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Podcast: Oliver Wünsch on a solution to eurozone fragmentation risks

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The European Central Bank (ECB) has played a crucial role in safeguarding stability within sovereign bond markets during the pandemic. However, its continued support is not a permanent solution for the region’s more chronic issues.

A common fiscal authority would be more sustainable, but it requires a single political authority with powers to decide on taxes, expenditure, and debt management, says Oliver Wünsch, a partner at Oliver Wyman.

That is a transfer of sovereignty most European electorates seem unwilling to accept now, he tells Central Banking.  

However, eurozone officials and governments cannot escape the side-effects of having a monetary union without a fiscal one. The ECB has provided stability buying government bonds in the secondary market through both the Asset Purchase Programme (APP) and the Pandemic Emergency Purchase Programme (PEPP).

But in order to avoid monetary financing, and to reassure markets it is implementing a unitary monetary policy, these purchases are limited by the capital key rule. The rule establishes limits on ECB purchases per country, according to their populations and GDP.

“If it were necessary for the ECB to intervene, it is fair to say the leeway they have is actually quite limited because weaker eurozone countries depend on ECB support,” says Wünsch, who was also the International Monetary Fund mission chief for Greece and Cyprus as part of the troika during the 2008 financial crisis.

“The spreads in the periphery have substantially widened, it shows that markets are watching. And the fiscal space the periphery has is very limited,” he says.

The PEPP partially circumvented limitations on ECB bond purchases. “In addition to bringing more volume, the PEPP included public sector securities at the short end of the maturity ladder, and it also included a waiver for Greece, which right now is below investment grade and, therefore, excluded from the APP,” says Wünsch.

However, ECB president Christine Lagarde signaled in October that PEPP purchases will expire in March 2022. This could resume market pressures at a time when weaker countries have much higher debt levels than before the pandemic.

Against this backdrop, the question is whether the ECB finds a way to target its purchases in a way that does not overstimulate stronger economies, which could boost inflation higher. In November inflation rose year on year by 4.9%, way over the ECB’s 2% target.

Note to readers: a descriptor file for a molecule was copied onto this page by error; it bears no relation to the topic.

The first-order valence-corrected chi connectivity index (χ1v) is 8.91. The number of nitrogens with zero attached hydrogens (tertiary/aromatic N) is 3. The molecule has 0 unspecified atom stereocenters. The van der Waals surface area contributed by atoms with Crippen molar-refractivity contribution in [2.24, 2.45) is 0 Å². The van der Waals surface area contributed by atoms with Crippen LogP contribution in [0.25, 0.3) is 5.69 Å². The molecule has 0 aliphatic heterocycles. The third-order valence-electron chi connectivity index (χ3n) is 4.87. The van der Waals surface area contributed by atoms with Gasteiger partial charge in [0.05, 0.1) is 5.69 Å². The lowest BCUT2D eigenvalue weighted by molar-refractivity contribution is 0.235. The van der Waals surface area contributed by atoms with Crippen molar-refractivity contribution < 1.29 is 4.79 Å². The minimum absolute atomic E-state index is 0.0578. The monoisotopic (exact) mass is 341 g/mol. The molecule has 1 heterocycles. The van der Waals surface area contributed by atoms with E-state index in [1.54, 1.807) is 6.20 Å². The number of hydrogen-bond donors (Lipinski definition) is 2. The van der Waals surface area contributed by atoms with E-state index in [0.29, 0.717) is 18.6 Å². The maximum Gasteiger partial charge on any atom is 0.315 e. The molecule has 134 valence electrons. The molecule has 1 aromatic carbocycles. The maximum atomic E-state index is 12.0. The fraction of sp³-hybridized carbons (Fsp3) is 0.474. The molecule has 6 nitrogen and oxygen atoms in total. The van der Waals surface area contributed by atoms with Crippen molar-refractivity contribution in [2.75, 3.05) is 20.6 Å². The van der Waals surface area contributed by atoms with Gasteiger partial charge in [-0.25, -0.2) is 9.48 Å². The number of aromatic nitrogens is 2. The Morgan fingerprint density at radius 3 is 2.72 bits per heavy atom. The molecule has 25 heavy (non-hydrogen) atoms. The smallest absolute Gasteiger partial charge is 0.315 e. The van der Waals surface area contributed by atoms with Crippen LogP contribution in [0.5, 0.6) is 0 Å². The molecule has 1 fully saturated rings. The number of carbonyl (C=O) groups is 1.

The central bank has a single potential tool that would allow it to offer targeted support: outright monetary transactions (OMT). This offers unlimited support in sovereign debt markets, but it can only be implemented in countries that have accepted a macroeconomic adjustment programme with the European Stability Mechanism (ESM).

But even if this problem were solved, “weaker jurisdictions do not just have high public debt levels, they suffer from a severe lack of competitiveness”, Wünsch points out.

An alternative, freeing the ECB from having to stabilise markets, would be to have a central fiscal authority transferring funds to eurozone weaker economies. However, “a fiscal union requires a strong fiscal governance, and this come with costs for everybody”, says the former IMF official.

This would require a political decision-making body, for instance a parliament that is responsible for deciding entirely on the budget, at a time when electorates do not seem inclined to cede more power to supranational bodies.

“That means tax revenues, expenditures and debt. And you need to have this decision-making power concentrated in one single body,” adds Wünsch. 

Index

0:00 Introduction

1:35 North-South inflation divide

3:20 Limits to ECB purchase programmes

6:30 Lack of competitiveness in weaker economies

7:38 A common fiscal solution?

8:45 Transfer of sovereignty

10:46 Reform of the Stability and Growth Pact

11:45 Adequate political leadership?

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